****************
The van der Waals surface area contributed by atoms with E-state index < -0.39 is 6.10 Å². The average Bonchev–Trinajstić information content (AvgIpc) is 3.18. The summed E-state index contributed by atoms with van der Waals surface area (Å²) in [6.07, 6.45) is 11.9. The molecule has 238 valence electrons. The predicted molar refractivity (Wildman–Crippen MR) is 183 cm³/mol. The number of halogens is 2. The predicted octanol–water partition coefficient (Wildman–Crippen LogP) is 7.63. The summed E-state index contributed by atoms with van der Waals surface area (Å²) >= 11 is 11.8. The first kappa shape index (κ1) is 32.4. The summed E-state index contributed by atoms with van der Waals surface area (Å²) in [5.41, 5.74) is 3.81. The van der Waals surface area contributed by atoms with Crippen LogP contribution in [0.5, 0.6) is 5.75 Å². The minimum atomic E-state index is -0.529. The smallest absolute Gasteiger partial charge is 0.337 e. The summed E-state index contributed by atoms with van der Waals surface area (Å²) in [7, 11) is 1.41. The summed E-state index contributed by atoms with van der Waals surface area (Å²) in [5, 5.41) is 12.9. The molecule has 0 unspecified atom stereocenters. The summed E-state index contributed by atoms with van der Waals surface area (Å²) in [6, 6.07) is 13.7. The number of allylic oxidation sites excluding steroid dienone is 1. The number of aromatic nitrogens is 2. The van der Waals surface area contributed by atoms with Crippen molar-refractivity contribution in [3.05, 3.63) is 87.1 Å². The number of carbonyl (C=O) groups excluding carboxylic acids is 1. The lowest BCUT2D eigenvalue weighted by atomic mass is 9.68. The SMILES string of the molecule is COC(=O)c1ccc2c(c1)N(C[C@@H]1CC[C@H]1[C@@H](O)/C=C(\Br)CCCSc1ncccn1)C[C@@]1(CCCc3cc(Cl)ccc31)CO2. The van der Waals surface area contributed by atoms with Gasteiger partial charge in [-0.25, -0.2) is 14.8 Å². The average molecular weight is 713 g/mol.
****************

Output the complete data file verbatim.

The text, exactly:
The van der Waals surface area contributed by atoms with E-state index < -0.39 is 6.10 Å². The average Bonchev–Trinajstić information content (AvgIpc) is 3.18. The summed E-state index contributed by atoms with van der Waals surface area (Å²) in [6.07, 6.45) is 11.9. The molecule has 238 valence electrons. The predicted molar refractivity (Wildman–Crippen MR) is 183 cm³/mol. The number of halogens is 2. The predicted octanol–water partition coefficient (Wildman–Crippen LogP) is 7.63. The summed E-state index contributed by atoms with van der Waals surface area (Å²) >= 11 is 11.8. The first kappa shape index (κ1) is 32.4. The summed E-state index contributed by atoms with van der Waals surface area (Å²) in [5.41, 5.74) is 3.81. The van der Waals surface area contributed by atoms with Crippen LogP contribution in [0.5, 0.6) is 5.75 Å². The minimum atomic E-state index is -0.529. The smallest absolute Gasteiger partial charge is 0.337 e. The summed E-state index contributed by atoms with van der Waals surface area (Å²) in [7, 11) is 1.41. The summed E-state index contributed by atoms with van der Waals surface area (Å²) in [5, 5.41) is 12.9. The molecule has 0 unspecified atom stereocenters. The summed E-state index contributed by atoms with van der Waals surface area (Å²) in [6, 6.07) is 13.7. The number of allylic oxidation sites excluding steroid dienone is 1. The number of aromatic nitrogens is 2. The van der Waals surface area contributed by atoms with Crippen molar-refractivity contribution in [3.05, 3.63) is 87.1 Å². The number of carbonyl (C=O) groups excluding carboxylic acids is 1. The lowest BCUT2D eigenvalue weighted by atomic mass is 9.68. The SMILES string of the molecule is COC(=O)c1ccc2c(c1)N(C[C@@H]1CC[C@H]1[C@@H](O)/C=C(\Br)CCCSc1ncccn1)C[C@@]1(CCCc3cc(Cl)ccc31)CO2. The van der Waals surface area contributed by atoms with Gasteiger partial charge in [-0.25, -0.2) is 14.8 Å². The average molecular weight is 713 g/mol.